Amanda and I have been amazed by the hospitality we’ve been offered as we “dig in” here. It’s been a joy to hear stories of past cohorts from new friends in the praxis communities of La Luci, Barrio Arguello, and Nuestro Hogar III. We’ve experienced joyful reunions: with Nestor, who transported us to and from El Gateado each week, with professors Diego and Martin (as well as his darling daughters), with friends from our Praxis community as well as our time here as students. We’ve joined in the celebrations of spring with the teachers and families of Nuestro Hogar III’s nursery school (wearing costumes we hurriedly painted the night before), and again with friends on a weekend backpacking trip to El Parque Nacional del Condorito. In rich conversations as well as more structured language class, we hope to continue to improve our castellano. As we continue building on existing knowledge of bus routes and this city’s many wonderful panaderillas (bakeries), it is the growth of relationships that is most meaningful. And through these relationships, I am thankful to be able to dig in to the richness of life here in Córdoba once again.

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A four-sleeved “I ❤ MONSANTO” t-shirt, one example of graffiti in the streets of Córdoba.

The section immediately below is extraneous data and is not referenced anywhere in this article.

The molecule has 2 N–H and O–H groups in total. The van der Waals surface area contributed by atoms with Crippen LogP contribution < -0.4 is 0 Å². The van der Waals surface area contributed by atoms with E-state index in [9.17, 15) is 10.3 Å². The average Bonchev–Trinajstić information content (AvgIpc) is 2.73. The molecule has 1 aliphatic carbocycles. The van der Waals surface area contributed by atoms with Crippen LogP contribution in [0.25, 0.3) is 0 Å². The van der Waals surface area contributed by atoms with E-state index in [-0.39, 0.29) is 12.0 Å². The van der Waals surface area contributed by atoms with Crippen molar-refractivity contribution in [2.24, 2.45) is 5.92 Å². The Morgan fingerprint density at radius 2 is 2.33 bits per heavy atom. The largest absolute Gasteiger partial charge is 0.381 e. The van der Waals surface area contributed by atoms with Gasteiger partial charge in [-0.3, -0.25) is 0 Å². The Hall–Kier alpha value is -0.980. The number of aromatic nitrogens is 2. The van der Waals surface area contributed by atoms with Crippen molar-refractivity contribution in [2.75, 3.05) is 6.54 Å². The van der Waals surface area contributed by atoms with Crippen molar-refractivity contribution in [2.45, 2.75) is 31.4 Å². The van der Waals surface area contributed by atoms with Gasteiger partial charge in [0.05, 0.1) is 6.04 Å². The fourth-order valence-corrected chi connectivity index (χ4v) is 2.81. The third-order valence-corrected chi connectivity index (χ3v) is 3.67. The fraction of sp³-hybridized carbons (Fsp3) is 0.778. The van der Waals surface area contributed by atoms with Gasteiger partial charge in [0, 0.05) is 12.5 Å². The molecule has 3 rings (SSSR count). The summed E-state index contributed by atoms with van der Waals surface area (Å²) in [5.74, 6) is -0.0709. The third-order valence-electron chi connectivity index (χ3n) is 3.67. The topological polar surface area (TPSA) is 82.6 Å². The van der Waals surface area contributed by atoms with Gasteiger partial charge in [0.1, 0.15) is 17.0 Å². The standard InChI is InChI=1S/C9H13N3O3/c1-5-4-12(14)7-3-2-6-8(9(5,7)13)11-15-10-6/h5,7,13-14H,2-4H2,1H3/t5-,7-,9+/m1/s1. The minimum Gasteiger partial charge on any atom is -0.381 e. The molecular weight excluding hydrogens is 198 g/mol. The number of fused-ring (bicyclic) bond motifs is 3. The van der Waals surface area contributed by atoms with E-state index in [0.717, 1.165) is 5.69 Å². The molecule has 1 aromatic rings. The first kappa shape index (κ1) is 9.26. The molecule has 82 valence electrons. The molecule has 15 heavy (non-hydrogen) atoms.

At times the reality here in Cordoba is a difficult one, deeply and tragically “connected to commercial imbalances … and the disproportionate use of natural resources by certain countries over long periods of time” (Laudato Si, 51). I’ve listened to long-time residents lament the changing weather patterns. On walks I’ve lost count of works of graffiti art protesting Monsanto, Coca-cola and other international corporations and their involvement here. I’ve witnessed, in a small way, the many social and health implications of living on contaminated land. I’ve found myself becoming increasingly aware that I’m a participant in systems and a society that exploit not just the environment, but workers and peoples who depend on it for their human needs. The ramifications of every choice we make, to consume, take action or ignore issues, are always social as well as economic, impacting my own spirit as well as the health, safety, and well-being of others. Sometimes those “others” are in my own home or community, but often the impact of my choices reach much further; to those driving down highways, laboring on assembly lines, sweating in between rows of crops, or the shafts of a mine, those living next to garbage dumps, or along contaminated rivers. Our impact, in a globalized world, reaches not just across trade agreements, boarders, and oceans, but across cultures and generations. And when I take a moment to think, I know that these are problems we can’t solve without removing some of the distance between myself and those “others,” something that my faith calls me to do.